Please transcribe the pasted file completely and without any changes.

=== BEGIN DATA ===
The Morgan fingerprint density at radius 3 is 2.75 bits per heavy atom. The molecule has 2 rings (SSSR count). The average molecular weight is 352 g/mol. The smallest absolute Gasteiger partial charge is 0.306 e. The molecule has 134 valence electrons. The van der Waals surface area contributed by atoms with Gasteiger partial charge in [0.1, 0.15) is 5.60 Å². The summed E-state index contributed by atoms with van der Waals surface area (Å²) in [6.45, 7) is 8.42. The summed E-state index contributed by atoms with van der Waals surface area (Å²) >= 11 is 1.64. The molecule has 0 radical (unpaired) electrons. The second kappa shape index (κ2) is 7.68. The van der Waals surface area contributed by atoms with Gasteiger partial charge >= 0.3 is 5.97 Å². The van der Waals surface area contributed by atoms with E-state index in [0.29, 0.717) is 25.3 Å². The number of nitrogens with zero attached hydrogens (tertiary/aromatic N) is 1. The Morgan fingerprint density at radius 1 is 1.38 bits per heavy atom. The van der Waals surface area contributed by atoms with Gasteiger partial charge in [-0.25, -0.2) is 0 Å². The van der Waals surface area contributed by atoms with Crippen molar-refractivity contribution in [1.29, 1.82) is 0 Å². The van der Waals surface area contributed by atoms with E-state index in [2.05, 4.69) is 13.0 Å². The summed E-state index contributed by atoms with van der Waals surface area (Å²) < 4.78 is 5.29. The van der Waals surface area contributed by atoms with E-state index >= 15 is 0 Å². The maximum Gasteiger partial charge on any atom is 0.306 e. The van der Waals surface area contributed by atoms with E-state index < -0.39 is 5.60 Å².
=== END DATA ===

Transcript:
The Morgan fingerprint density at radius 3 is 2.75 bits per heavy atom. The molecule has 2 rings (SSSR count). The average molecular weight is 352 g/mol. The smallest absolute Gasteiger partial charge is 0.306 e. The molecule has 134 valence electrons. The van der Waals surface area contributed by atoms with Gasteiger partial charge in [0.1, 0.15) is 5.60 Å². The summed E-state index contributed by atoms with van der Waals surface area (Å²) in [6.45, 7) is 8.42. The summed E-state index contributed by atoms with van der Waals surface area (Å²) >= 11 is 1.64. The molecule has 0 radical (unpaired) electrons. The second kappa shape index (κ2) is 7.68. The van der Waals surface area contributed by atoms with Gasteiger partial charge >= 0.3 is 5.97 Å². The van der Waals surface area contributed by atoms with E-state index in [0.29, 0.717) is 25.3 Å². The number of nitrogens with zero attached hydrogens (tertiary/aromatic N) is 1. The Morgan fingerprint density at radius 1 is 1.38 bits per heavy atom. The van der Waals surface area contributed by atoms with Gasteiger partial charge in [-0.25, -0.2) is 0 Å². The van der Waals surface area contributed by atoms with Crippen molar-refractivity contribution in [1.29, 1.82) is 0 Å². The van der Waals surface area contributed by atoms with E-state index in [2.05, 4.69) is 13.0 Å². The summed E-state index contributed by atoms with van der Waals surface area (Å²) < 4.78 is 5.29. The van der Waals surface area contributed by atoms with E-state index >= 15 is 0 Å². The maximum Gasteiger partial charge on any atom is 0.306 e. The van der Waals surface area contributed by atoms with E-state index < -0.39 is 5.60 Å².